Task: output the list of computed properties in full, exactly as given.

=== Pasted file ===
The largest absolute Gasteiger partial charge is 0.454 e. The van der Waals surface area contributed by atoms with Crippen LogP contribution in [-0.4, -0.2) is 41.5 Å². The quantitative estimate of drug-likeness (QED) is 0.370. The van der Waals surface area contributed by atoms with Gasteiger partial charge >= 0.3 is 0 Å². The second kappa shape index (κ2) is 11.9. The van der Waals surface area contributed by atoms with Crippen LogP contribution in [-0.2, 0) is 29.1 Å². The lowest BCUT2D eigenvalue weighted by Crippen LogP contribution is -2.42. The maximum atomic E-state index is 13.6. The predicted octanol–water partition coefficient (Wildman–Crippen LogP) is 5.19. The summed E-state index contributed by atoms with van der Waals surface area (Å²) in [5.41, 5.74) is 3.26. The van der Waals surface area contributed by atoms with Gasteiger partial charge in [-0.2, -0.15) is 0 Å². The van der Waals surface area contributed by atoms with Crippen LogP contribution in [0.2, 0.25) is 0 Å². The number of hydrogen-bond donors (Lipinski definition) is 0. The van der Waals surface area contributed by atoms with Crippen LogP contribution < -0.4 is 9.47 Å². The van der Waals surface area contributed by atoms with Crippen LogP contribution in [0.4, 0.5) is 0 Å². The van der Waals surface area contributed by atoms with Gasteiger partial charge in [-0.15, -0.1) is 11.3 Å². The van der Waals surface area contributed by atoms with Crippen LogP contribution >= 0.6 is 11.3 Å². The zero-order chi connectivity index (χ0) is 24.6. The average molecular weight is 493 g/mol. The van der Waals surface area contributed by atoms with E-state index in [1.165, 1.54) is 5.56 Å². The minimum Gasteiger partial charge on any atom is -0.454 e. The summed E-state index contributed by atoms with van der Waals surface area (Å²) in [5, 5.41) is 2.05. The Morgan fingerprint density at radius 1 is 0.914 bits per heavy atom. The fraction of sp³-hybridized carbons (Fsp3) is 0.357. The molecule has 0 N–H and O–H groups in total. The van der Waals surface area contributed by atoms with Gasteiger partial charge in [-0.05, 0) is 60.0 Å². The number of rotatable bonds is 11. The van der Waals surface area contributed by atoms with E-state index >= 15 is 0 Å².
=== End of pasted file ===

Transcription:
The largest absolute Gasteiger partial charge is 0.454 e. The van der Waals surface area contributed by atoms with Crippen LogP contribution in [-0.4, -0.2) is 41.5 Å². The quantitative estimate of drug-likeness (QED) is 0.370. The van der Waals surface area contributed by atoms with Gasteiger partial charge >= 0.3 is 0 Å². The second kappa shape index (κ2) is 11.9. The van der Waals surface area contributed by atoms with Crippen LogP contribution in [-0.2, 0) is 29.1 Å². The lowest BCUT2D eigenvalue weighted by Crippen LogP contribution is -2.42. The maximum atomic E-state index is 13.6. The predicted octanol–water partition coefficient (Wildman–Crippen LogP) is 5.19. The summed E-state index contributed by atoms with van der Waals surface area (Å²) in [5.41, 5.74) is 3.26. The van der Waals surface area contributed by atoms with Gasteiger partial charge in [-0.2, -0.15) is 0 Å². The van der Waals surface area contributed by atoms with Crippen LogP contribution in [0.2, 0.25) is 0 Å². The number of hydrogen-bond donors (Lipinski definition) is 0. The van der Waals surface area contributed by atoms with Crippen LogP contribution < -0.4 is 9.47 Å². The van der Waals surface area contributed by atoms with Crippen LogP contribution in [0.4, 0.5) is 0 Å². The van der Waals surface area contributed by atoms with Gasteiger partial charge in [-0.15, -0.1) is 11.3 Å². The van der Waals surface area contributed by atoms with Crippen LogP contribution >= 0.6 is 11.3 Å². The zero-order chi connectivity index (χ0) is 24.6. The average molecular weight is 493 g/mol. The van der Waals surface area contributed by atoms with E-state index in [1.165, 1.54) is 5.56 Å². The minimum Gasteiger partial charge on any atom is -0.454 e. The summed E-state index contributed by atoms with van der Waals surface area (Å²) in [5, 5.41) is 2.05. The Morgan fingerprint density at radius 1 is 0.914 bits per heavy atom. The fraction of sp³-hybridized carbons (Fsp3) is 0.357. The molecule has 0 N–H and O–H groups in total. The van der Waals surface area contributed by atoms with Gasteiger partial charge in [-0.05, 0) is 60.0 Å². The number of rotatable bonds is 11. The van der Waals surface area contributed by atoms with E-state index >= 15 is 0 Å².